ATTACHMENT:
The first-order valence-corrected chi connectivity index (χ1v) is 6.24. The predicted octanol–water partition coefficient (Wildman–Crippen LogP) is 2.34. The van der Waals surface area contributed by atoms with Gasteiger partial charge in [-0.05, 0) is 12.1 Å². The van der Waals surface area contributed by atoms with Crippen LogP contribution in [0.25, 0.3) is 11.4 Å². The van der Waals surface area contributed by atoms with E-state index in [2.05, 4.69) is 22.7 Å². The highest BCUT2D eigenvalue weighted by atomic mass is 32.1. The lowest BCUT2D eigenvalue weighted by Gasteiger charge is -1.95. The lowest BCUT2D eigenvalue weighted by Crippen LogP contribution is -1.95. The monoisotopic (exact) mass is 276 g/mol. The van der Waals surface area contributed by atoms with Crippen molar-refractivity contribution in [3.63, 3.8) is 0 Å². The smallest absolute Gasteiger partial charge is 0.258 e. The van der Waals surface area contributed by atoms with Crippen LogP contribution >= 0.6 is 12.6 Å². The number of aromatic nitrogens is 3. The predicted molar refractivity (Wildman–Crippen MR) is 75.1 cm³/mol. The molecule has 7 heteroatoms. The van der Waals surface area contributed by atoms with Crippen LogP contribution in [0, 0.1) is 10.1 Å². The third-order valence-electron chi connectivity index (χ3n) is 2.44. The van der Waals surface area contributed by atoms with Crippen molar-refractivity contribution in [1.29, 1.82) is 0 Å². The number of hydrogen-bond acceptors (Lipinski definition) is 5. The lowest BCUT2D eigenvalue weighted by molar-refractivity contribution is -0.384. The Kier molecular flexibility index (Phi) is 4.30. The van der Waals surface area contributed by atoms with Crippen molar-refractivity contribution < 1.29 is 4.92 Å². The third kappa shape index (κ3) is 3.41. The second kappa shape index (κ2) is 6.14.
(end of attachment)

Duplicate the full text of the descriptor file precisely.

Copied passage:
The first-order valence-corrected chi connectivity index (χ1v) is 6.24. The predicted octanol–water partition coefficient (Wildman–Crippen LogP) is 2.34. The van der Waals surface area contributed by atoms with Gasteiger partial charge in [-0.05, 0) is 12.1 Å². The van der Waals surface area contributed by atoms with Crippen LogP contribution in [0.25, 0.3) is 11.4 Å². The van der Waals surface area contributed by atoms with E-state index in [2.05, 4.69) is 22.7 Å². The highest BCUT2D eigenvalue weighted by atomic mass is 32.1. The lowest BCUT2D eigenvalue weighted by Gasteiger charge is -1.95. The lowest BCUT2D eigenvalue weighted by Crippen LogP contribution is -1.95. The monoisotopic (exact) mass is 276 g/mol. The van der Waals surface area contributed by atoms with Crippen molar-refractivity contribution in [3.63, 3.8) is 0 Å². The smallest absolute Gasteiger partial charge is 0.258 e. The van der Waals surface area contributed by atoms with Crippen LogP contribution >= 0.6 is 12.6 Å². The number of aromatic nitrogens is 3. The predicted molar refractivity (Wildman–Crippen MR) is 75.1 cm³/mol. The molecule has 7 heteroatoms. The van der Waals surface area contributed by atoms with Crippen LogP contribution in [0, 0.1) is 10.1 Å². The third-order valence-electron chi connectivity index (χ3n) is 2.44. The van der Waals surface area contributed by atoms with Crippen molar-refractivity contribution in [1.29, 1.82) is 0 Å². The number of hydrogen-bond acceptors (Lipinski definition) is 5. The lowest BCUT2D eigenvalue weighted by molar-refractivity contribution is -0.384. The Kier molecular flexibility index (Phi) is 4.30. The van der Waals surface area contributed by atoms with Crippen molar-refractivity contribution < 1.29 is 4.92 Å². The third kappa shape index (κ3) is 3.41. The second kappa shape index (κ2) is 6.14.